One of the primary tenets of information security is knowing what's happening within your network. Without an understanding of the hosts on the network and the traffic traversing it, security groups are essentially running blind. Network security monitoring (NSM) focuses specifically on providing that visibility, but anonymizing services and applications create a blind spot for security pros looking to identify attacks and prevent data exfiltration.
In order to combat unregulated anonymization and encryption software usage, enterprises need to address the issue from several fronts. This begins by conducting a risk assessment centered on controls related to these technologies, and might ultimately lead to creating new policies and amending current ones, providing user awareness training, and implementing new technical controls.
The purpose of the risk assessment is to determine whether the usage of these types of software is a concern for the business. There are several legitimate reasons why anonymizing software might be used for legitimate purposes in a business environment. The new Tortilla software, to be released by CrowdStrike during Black Hat Las Vegas, is a tool that security teams can use for malware analysis and intelligence gathering. However, it is a piece of software that should only be on the workstations of those individuals responsible for that activity and not on the CFO's administrative assistant's computer.
Conducting a risk assessment should answer questions around legitimate use, impact on network visibility, and potential for data loss. Once those questions are answered, an enterprise must then decide how much effort is needed to adjust policies, enhance user awareness, and implement technical controls to address the identified risk.
Policies need to be created or modified so that they clearly explain whether anonymizing and encryption software is allowed and who was allowed to use it. In the average corporate environment, anonymizing software should not be used by anyone outside of the security team, and only corporate-approved encryption software should be allowed. If the company is protecting its endpoints like it should, then end users should not even have the ability to install these types of software on their workstations. Policies should explicitly state approved use cases so there is no question regarding what constitutes proper use.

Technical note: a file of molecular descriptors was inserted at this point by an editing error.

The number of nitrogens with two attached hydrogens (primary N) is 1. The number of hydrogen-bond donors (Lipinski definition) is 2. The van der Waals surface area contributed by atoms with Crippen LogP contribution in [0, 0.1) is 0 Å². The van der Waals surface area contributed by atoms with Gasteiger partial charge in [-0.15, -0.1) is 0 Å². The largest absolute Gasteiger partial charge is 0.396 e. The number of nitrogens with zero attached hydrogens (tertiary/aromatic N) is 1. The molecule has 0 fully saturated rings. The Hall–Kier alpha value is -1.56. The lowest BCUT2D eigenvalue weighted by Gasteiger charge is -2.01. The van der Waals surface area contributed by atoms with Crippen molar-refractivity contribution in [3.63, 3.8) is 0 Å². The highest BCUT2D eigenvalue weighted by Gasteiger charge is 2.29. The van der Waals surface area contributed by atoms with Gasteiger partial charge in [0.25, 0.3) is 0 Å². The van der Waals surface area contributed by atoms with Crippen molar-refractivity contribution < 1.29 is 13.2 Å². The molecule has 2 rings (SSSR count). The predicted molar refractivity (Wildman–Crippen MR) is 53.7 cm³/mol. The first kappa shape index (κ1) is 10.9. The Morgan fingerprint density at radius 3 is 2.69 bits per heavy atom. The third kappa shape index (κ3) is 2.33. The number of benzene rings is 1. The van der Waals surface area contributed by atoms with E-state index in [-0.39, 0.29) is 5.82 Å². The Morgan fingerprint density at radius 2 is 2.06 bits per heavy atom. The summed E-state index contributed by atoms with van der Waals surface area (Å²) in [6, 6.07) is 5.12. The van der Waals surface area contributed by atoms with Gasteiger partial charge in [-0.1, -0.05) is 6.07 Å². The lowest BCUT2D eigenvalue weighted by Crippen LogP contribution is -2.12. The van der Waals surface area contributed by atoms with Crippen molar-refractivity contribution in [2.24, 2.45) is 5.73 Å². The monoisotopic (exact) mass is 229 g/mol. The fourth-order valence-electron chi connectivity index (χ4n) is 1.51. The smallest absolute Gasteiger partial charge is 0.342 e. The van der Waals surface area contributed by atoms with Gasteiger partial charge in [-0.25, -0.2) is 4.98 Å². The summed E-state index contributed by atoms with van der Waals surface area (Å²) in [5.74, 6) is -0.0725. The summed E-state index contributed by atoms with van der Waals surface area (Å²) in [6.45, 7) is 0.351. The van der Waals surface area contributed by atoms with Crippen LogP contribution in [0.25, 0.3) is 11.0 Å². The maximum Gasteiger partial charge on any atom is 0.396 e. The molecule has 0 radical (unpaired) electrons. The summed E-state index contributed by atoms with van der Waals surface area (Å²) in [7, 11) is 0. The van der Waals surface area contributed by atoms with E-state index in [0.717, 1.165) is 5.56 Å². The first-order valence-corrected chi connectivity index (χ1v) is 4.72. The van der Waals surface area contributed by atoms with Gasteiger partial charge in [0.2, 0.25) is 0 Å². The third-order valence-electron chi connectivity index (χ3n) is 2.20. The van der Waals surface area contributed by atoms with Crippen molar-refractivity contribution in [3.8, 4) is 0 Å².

Once the policies are updated, user awareness training updates should also take place -- that is, if there is a program in place already. The update should be minimal and fit into existing verbiage on what is considered authorized software. If encryption is in use within the enterprise, training for the use of that software should be updated to reflect that only authorized encryption software should be used.
Having defined authorized software and use-case scenarios, it's time to implement the appropriate technical controls. Depending on what security protections are in place already, there could be very little that needs to be done, or there could be quite a lot. For example, many corporate environments restrict administrative permissions on end-user workstations. Users have no permission to install software. This control will prevent the use of most anonymizing and encryption software tools like Tor and, most likely, the Tortilla tool once it is released.
Restricting administrative rights isn't enough, though. Users might find it possible to still use tools that are standalone, or Web-based, and do not require installation. In that case, application whitelisting can be used to prevent those unauthorized pieces of software from being run. Also, some antivirus solutions will detect software like TorBrowser as malicious and alert on it when detected.
At the network layer, there are numerous ways to go about detecting and/or blocking anonymized and/or encrypted traffic. For example, most intrusion detection/prevention systems (IDS/IPS) and next-generation firewalls (NGFW) have the ability to detect Tor traffic with simple signatures and block known proxy sites. Published Tor entry relays and exit nodes can be blocked at the firewall, and application layer proxies can inspect traffic and only allow through what is permitted by policy. Likewise, egress filters should only permit allowed internal IP addresses to communicate outbound using specific ports and protocols.
Depending on the level of risk identified during the risk assessment and because Tor traffic often uses TCP port 443 (most commonly used for HTTPS), some companies may decide to also perform inspection of SSL traffic through an application proxy. This will, of course, raise some privacy concerns because it could expose encrypted, personal information to security team members monitoring traffic. It also requires that all computer systems have the SSL certificate from the proxy on their systems in order to make the process seem transparent since SSL traffic inspection essentially breaks the trust chain. The decision to do so will need to be discussed thoroughly between legal, management, and IT.
It's important to remember that it may still be possible for a skilled and determined attacker to get around some of the controls outlined above, but it will stop the majority of employees. The question that an organization must ask itself is what is it trying to protect against, and base the risk assessment around that question and what impact anonymizing technologies could have on the security of its data.
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